Child Water Safety: Four Steps to Prevent Drowning
Every summer, Vermonters and Northern New Yorkers venture to swimming pools and our natural rivers, streams, lakes and ponds to cool off and have fun. As we approach Labor Day weekend, many events are cancelled and indoor venues closed due to COVID-19, so recreating outdoors is especially inviting.
The risk for COVID-19 exposure is top of mind these days, but we should be aware of existing seasonal risks such as drowning. Drowning can occur even during non-swim times. In fact, 70 percent of children age 4 and under who drown were not expected to be at or in the water, according to a study by the U.S. Consumer Product Safety Commission.
So, what can you do? There are layers of protection that help keep kids safe. Follow these four steps to prevent children from drowning.
Assign an Adult “Water Watcher”
The adult water watcher’s ONLY job is to pay constant attention to children who are in the water. If you are the water watcher, be sure to put down your cell phone, avoid other activities and do not drink alcohol or use other substances. There should be a water watcher even if there are lifeguards on duty and the water watcher should switch off with another adult to take breaks.
Wear Life Jackets
When in the water, children should always wear well-fitted life jackets that are approved by the U.S. Coast Guard. Water wings, noodles, floaties and other air-filled or foam toys are not appropriate replacements for a life jacket. Remember: even if children are wearing life jackets there should still be a water watcher.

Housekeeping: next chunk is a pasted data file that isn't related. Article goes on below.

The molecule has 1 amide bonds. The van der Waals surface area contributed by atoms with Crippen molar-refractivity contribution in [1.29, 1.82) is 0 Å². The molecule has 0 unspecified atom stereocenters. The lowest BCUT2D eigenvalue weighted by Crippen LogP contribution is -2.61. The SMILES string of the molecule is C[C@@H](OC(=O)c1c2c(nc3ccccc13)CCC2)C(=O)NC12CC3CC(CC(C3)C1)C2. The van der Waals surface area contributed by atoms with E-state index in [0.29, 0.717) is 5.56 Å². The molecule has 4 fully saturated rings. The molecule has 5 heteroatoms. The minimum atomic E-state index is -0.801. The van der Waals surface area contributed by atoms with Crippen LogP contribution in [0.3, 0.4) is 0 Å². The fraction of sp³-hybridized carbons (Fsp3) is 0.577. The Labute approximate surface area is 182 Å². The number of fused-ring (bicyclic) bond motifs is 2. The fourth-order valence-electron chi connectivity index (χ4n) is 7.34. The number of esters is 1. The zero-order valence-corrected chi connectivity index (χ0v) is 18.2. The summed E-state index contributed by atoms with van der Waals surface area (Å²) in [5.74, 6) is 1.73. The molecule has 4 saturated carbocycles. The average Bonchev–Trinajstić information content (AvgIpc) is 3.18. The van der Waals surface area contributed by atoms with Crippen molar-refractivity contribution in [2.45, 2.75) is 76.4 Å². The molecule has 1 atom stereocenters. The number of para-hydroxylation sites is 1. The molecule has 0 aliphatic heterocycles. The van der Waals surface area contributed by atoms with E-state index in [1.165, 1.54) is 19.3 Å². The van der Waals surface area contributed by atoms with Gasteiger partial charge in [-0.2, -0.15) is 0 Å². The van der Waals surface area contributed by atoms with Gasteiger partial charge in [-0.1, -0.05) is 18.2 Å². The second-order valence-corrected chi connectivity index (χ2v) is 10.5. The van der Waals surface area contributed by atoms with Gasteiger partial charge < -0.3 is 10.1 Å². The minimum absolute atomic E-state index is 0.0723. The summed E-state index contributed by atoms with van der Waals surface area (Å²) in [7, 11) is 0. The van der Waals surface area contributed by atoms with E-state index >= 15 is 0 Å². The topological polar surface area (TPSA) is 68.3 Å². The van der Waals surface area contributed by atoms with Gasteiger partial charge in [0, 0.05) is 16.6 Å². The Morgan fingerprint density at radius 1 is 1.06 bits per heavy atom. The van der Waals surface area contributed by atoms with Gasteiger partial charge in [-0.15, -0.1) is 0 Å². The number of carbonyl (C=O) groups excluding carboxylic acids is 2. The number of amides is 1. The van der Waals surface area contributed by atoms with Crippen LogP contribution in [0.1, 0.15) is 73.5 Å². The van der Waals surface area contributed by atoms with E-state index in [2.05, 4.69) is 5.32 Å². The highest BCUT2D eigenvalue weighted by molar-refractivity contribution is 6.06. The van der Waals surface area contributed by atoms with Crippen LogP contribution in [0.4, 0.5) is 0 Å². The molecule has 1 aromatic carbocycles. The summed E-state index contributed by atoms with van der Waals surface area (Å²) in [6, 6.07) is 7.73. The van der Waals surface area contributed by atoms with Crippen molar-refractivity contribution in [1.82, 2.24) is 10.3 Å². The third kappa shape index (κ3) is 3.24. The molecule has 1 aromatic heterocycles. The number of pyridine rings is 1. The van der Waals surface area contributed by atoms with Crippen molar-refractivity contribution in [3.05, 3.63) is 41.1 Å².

Learn to Swim
It’s important for children to learn to swim as soon as they are ready, as early as 12 months old. If you are not sure if your child is ready for swim lessons ask your pediatrician for help. It’s hard to find swim lessons this year due to COVID-19, but you can typically find swim lessons through the Red Cross or local gyms such as the YMCA.
Create a Safe Environment
Because so many drownings, especially in children less than 4 years old, happen during non-swim times, it’s important to prevent children from getting into the water without you knowing. To do this you can use fences, locks and alarms. Pools should have four-sided fences that are tall and climb-proof. Fencing should have a locked latch that is out of reach of children. You can also put alarms on your pool, fence or house doors to help alert you to your child’s activity. Additionally, children can drown in as little as 1 inch of water, so make sure to drain bathtubs and other containers of water after use to help keep your children safe.
We are fortunate to have so many options in our region for recreating near water. Let’s regularly remind ourselves of these key ways to keep our children safe while having fun.
Whitney Sevey, MD, is a third-year Pediatrics resident at UVM Medical Center with an interest in primary care and preventative pediatrics.